4 Things To Get Right When Using A Product Framework
If you’re someone who thinks of frameworks as a scam — you’re not alone.
Many people have come to associate product frameworks with trouble rather than a solution to real world challenges — a conception that has formed over the past few years.
Unfolding the Stigma Around Product Frameworks
The stigma around product frameworks stems from companies and individuals that offer “frameworks” only as a means to lure users towards their products — a mere stepping stone in their marketing efforts.
As a result, what we’re left with is a wide variety of frameworks — for every topic, and in every industry — with little knowledge on how to actually use them.
And today, it seems the situation has gotten quite out of hand; I recently came across a framework for relationship counseling that contained “metrics” to track all violations caused by your partner. And of course, these would be discussed in weekly review sessions.
So, it was inevitable that frameworks, originally meant to provide a well-organized structure to any process, are now more often than not looked at in a negative light, especially in the product community.
Most aspiring product managers have fallen prey to the facade of flashy frameworks that only cause more trouble than offer any viable solutions.
But we’re not here to completely discredit product frameworks! After all, at its core, the true purpose of a product framework is to offer a template of practices you can follow to bring structure to any process.
However, without certain measures of caution, using your product framework would always be a gamble.
4 Things To Consider When Using Product Frameworks
The success of your product framework will always depend on certain factors. And being cautious about each of them will significantly improve your chances of success with your frameworks.
1. Find the right framework for your product
Not every framework you come across will be suitable for you and your product.
As a standard practice, it is critical to perform your due diligence in seeking out the framework that best suits your needs and fits your product well.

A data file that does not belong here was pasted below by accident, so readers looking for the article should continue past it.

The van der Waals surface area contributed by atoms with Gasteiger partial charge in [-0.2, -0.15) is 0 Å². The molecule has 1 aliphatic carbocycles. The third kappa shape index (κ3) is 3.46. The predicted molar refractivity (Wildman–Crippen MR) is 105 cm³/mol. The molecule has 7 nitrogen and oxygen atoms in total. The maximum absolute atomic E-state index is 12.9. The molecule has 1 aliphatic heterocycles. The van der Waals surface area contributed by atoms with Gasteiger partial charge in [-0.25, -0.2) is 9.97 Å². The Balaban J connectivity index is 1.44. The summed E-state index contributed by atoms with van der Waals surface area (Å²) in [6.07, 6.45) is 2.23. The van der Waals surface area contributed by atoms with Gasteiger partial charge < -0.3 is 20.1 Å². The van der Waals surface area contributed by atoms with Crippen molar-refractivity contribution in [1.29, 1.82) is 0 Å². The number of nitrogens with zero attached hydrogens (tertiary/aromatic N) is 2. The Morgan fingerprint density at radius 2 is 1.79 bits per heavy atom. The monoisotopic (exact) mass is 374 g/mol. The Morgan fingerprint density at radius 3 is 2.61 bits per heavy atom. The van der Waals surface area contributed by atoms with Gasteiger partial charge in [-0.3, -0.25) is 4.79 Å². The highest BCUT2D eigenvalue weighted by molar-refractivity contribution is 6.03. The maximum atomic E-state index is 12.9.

In your research for the right product framework, you’ll also likely come across two frameworks with contradicting guidance on how to use them.
This doesn’t necessarily indicate that either one of the two is a scam; they just might not be relevant to your situation.
A good way to identify the right frameworks is to watch out for non-credible sources and seek out frameworks that have actually been tried and tested by others with similar use cases.
2. Get appropriate and authentic training
Product frameworks are far from being straight-forward and easy to adopt right away.
Most frameworks you find will require some level of familiarizing and training.
There are some complex product frameworks for which you’ll find dedicated training programs online as well. But even this is being exploited and turned into a scamming business, so it’s important to be wary of what you’re getting yourself into.
I’d like to emphasize here that there is no need for any paid certification to get started with using a product framework. In today’s world, most of the information and guidance you’ll need is already available out there — free of cost.
All you need to meticulously do is filter out the authentic ones from the rubble of unreliable ones.